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Clear Up Confusion On Cloud Computing

March 16, 2011 No Comments

If your head hasn’t been lost up in the cirrus or cumulus, you’ve probably heard of cloud computing over the last few years.

“The cloud” has figured prominently in President Barack Obama’s technology initiatives, in the business plans of familiar tech giants such as Google, Amazon, and Microsoft, and even in a New Yorker cartoon last month – depicting a parachutist struggling to use a laptop.

It’s also been the occasional butt of skeptics, such as Oracle co-founder Larry Ellison.

“It’s databases and operating systems and memory and microprocessors and the Internet. And all of a sudden, it’s none of that – it’s ‘the cloud,’ ” Ellison said – in a speech you can still pull down from the YouTube section of the cloud.

Oracle now offers “Premier Cloud Services,” but Ellison had a point. For a decade, Oracle had rented its enterprise-resource-management system to corporate customers who didn’t want to invest in their own hardware, software and IT personnel – a key advantage of using the cloud. So had other firms that pioneered “software as a service,” one of the buzz phrases of the cloud era.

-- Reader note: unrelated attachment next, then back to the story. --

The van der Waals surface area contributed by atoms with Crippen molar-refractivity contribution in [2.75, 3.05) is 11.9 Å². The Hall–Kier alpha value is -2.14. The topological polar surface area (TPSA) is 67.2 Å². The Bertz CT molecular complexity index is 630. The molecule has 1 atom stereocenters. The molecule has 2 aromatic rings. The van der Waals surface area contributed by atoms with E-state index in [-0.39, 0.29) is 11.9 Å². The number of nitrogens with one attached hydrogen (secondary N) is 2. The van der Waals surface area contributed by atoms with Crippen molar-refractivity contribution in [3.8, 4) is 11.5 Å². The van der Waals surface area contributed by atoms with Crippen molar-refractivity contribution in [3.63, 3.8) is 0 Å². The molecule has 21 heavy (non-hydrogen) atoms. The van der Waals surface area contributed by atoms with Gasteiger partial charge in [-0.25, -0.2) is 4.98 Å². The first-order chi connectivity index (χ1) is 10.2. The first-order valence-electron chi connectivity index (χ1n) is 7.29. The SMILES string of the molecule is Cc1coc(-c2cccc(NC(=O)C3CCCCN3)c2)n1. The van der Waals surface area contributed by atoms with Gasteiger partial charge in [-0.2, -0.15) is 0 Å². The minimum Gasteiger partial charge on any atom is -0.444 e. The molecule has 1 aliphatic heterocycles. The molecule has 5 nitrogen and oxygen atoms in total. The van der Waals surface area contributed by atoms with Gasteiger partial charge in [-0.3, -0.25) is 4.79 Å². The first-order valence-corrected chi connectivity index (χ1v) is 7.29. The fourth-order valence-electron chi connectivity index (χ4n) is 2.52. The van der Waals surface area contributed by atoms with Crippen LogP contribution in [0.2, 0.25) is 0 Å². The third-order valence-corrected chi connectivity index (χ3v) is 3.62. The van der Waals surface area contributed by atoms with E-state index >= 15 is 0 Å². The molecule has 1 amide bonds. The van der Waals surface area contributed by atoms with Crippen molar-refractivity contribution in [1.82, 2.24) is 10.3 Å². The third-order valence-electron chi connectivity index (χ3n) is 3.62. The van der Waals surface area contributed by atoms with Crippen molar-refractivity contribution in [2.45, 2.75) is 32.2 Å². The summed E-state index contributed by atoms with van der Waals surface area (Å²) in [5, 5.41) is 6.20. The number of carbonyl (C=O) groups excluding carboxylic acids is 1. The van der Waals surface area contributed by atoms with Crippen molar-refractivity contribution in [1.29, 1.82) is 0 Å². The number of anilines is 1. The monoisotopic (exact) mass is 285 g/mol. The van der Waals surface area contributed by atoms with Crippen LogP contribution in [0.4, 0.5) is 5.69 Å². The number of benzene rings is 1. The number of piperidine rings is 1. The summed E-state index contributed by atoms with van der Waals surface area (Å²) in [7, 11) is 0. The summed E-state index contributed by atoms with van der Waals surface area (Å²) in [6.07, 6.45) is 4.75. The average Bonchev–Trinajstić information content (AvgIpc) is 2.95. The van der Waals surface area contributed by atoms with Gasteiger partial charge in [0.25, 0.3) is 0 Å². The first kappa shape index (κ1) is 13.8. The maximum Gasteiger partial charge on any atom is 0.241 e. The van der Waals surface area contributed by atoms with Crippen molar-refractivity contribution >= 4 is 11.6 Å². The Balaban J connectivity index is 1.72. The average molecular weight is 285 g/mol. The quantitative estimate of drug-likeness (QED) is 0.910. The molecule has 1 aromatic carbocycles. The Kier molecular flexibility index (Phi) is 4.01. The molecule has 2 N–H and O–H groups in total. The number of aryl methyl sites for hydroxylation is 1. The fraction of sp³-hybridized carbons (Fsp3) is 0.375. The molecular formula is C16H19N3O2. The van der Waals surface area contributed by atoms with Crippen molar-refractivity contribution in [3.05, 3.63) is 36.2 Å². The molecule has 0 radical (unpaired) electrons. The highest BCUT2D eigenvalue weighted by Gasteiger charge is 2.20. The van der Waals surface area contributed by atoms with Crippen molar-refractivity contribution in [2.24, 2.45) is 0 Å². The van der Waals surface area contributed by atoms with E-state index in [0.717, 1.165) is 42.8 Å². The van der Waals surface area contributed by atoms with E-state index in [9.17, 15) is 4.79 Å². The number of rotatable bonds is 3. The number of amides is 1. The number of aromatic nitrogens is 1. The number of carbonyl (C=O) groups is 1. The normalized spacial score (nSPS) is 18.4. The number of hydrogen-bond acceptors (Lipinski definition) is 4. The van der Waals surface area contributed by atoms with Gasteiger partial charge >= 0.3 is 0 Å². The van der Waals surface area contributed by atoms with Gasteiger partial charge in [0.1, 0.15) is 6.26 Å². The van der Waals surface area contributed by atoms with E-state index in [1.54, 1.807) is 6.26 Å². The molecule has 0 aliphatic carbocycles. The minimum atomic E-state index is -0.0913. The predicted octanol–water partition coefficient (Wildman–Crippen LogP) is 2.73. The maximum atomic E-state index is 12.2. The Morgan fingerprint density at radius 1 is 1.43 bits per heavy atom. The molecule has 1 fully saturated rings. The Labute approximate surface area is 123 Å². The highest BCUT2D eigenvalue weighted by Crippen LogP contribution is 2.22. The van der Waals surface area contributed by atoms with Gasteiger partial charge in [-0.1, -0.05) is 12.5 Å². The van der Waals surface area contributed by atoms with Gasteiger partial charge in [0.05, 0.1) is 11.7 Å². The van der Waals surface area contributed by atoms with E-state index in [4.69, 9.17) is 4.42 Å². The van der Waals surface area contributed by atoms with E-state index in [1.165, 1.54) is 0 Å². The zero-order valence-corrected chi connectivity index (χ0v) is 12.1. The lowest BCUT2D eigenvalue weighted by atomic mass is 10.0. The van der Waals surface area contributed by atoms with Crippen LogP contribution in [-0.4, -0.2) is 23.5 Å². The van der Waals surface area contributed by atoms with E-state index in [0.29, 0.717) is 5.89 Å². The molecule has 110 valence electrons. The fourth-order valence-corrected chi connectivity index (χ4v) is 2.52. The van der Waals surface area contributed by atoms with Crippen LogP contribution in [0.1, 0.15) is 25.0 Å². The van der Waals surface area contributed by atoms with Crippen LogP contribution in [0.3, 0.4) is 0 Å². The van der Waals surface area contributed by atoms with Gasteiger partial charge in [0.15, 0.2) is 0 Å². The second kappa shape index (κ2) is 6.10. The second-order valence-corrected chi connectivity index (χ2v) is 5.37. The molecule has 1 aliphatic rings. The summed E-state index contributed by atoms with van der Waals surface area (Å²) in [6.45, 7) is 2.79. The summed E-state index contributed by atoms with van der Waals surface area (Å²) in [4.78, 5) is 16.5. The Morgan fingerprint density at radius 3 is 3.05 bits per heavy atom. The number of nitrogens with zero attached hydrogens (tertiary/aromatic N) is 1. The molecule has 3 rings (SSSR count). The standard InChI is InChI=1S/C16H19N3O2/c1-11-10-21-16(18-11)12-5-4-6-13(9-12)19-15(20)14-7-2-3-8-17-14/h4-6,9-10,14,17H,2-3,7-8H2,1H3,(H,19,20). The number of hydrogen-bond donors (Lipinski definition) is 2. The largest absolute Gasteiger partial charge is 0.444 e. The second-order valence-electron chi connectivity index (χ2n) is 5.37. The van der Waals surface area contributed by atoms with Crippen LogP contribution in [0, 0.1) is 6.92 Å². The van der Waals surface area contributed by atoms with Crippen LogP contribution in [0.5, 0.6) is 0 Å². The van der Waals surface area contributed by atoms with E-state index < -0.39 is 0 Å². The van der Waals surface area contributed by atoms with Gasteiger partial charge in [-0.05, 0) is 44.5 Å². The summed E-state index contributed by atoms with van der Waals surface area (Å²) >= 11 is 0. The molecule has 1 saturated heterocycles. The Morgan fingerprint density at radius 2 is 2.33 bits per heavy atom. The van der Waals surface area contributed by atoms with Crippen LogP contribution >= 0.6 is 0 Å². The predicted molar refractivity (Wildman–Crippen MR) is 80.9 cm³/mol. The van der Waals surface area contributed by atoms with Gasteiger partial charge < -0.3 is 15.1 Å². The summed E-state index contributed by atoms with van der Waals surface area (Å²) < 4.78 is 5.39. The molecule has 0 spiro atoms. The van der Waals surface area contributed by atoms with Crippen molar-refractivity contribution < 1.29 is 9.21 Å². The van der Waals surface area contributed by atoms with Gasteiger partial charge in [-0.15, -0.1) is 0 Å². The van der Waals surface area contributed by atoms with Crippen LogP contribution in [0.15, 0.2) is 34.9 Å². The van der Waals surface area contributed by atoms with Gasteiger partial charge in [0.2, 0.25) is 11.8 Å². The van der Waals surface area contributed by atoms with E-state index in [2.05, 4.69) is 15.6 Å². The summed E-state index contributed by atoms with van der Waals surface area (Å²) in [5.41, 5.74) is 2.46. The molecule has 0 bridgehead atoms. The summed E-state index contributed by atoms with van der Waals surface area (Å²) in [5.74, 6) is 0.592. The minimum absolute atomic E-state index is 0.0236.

Still, that doesn’t mean cloud computing is a nebulous idea or marketing ploy. Advocates such as Patrick Harr, Hewlett-Packard’s vice president of global cloud strategy, argue that recent technological and business developments make “the cloud” a truly different way of using computer resources.

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